One of the things I felt like I lost in 2016 was my voice. I was silent a lot. I was numb a lot. I was lost a lot. And part of all of that was a fear of whispering to even those I loved the most that I wasn’t “perfect.” I thought that speaking that word would somehow strip away my fight, my determination, my hope. I thought that somehow speaking that reality would strip me of all the things I loved about me. But one of the strangest things in life is that it seems to speak the words you can’t for you and I realized as my family and friends reached out to say “me either,” that I am still everything I want to be. That very mixture of words of “imperfect” and “none of us are” has allowed me to realize once again that it is okay to change. It is okay to let down your armor and let others protect you, it is okay to hold onto your dreams and let others fall away, it is okay to chase after wings and plant roots.

It is crazy how we hold ourselves to standards that we allow no others to hold themselves to. Somehow we are supposed to always be okay, while we tell those leaning on us that it is okay to not be okay. Somehow we are supposed to be the ones who never cry, while telling those we catch that tears are a sign of letting go and strength. Somehow we are supposed to know how it all will work out, while telling others to trust in the process. Somehow our brokenness is ugly, while we truly see beauty in those scars left on those we love. Somehow we are hiding, while we are screaming for truth. Somehow we have grace for everyone else and leave none for ourselves.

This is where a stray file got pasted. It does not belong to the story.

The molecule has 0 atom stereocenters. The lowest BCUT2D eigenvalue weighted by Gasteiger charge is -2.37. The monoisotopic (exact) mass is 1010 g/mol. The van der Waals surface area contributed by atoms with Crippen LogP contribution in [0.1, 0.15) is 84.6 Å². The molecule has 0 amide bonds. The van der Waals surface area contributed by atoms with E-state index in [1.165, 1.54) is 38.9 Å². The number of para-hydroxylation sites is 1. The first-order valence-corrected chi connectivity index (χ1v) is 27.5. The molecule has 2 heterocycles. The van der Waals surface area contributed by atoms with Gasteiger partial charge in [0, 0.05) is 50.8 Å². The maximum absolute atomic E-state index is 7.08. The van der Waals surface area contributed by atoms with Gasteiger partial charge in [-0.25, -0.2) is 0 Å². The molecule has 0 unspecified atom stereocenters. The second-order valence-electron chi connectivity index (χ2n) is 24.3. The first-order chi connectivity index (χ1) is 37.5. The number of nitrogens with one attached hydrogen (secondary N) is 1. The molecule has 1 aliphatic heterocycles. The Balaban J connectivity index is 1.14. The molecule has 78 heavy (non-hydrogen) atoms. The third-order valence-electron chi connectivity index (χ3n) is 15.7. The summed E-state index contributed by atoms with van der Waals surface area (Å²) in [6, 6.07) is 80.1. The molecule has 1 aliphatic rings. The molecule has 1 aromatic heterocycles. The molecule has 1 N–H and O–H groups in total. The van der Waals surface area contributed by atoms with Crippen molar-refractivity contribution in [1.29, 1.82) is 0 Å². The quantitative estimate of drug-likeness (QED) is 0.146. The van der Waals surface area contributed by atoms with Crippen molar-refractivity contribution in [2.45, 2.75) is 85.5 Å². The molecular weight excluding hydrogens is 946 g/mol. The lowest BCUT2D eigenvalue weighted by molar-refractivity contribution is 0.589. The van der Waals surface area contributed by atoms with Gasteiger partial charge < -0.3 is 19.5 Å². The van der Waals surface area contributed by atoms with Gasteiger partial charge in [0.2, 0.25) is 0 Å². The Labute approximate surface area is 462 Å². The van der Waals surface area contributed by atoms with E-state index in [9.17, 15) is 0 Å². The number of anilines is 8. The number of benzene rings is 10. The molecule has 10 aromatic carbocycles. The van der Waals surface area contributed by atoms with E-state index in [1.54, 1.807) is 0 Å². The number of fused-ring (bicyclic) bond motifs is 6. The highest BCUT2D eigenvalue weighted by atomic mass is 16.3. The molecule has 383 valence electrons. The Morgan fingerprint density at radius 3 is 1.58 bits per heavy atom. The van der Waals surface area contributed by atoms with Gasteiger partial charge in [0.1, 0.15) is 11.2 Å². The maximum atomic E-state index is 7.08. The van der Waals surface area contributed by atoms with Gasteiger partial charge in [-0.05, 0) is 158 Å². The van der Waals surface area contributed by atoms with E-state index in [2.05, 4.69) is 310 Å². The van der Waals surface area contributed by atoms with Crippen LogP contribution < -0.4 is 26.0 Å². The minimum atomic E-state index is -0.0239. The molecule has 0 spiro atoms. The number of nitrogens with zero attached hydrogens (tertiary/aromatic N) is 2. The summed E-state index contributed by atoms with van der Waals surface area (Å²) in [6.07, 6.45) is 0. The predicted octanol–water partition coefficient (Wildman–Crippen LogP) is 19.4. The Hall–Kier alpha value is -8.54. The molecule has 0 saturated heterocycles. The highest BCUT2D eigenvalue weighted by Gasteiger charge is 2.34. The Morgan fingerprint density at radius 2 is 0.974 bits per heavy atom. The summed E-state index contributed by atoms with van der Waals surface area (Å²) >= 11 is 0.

So as 2017 gets scratched off of the calendar, day by day by day, it is time I found my voice. It is time I advocated, I shared, I inspired. Most new years, I put a lot of stock in what the year will bring. I set out these goals of finding this, and changing that. This year, the only thing I really want to say when that last date is scratched off is that I was brave and I fought to be light in your darkness, in my darkness, and in both of our lights. The world doesn’t need more diets, more budgets, more exercise, the world needs more of us giving ourselves and those around us grace. More of us choosing love. The rest will follow.

Darkness is nothing to be afraid of, if you know there is always someone pursuing you with light.


Sometimes I think it’s sad that I only sit down to write on days like today. But the truth is it is really only days like today that I can’t run from the weight of loss. Every time I look at that calendar I see December 6. December 6. Today I should be celebrating. We should be taking her out for dinner and filling her cards with sappy notes about how much she matters, and laughing until our hearts hurt. For at least 18 years of my life that was what December 6th meant.

Now, it is just another day. One where those who miss her the most might pass comforting texts or if we’re feeling ambitious pick up the phone. Mostly we let it pass mourning her loss in silence.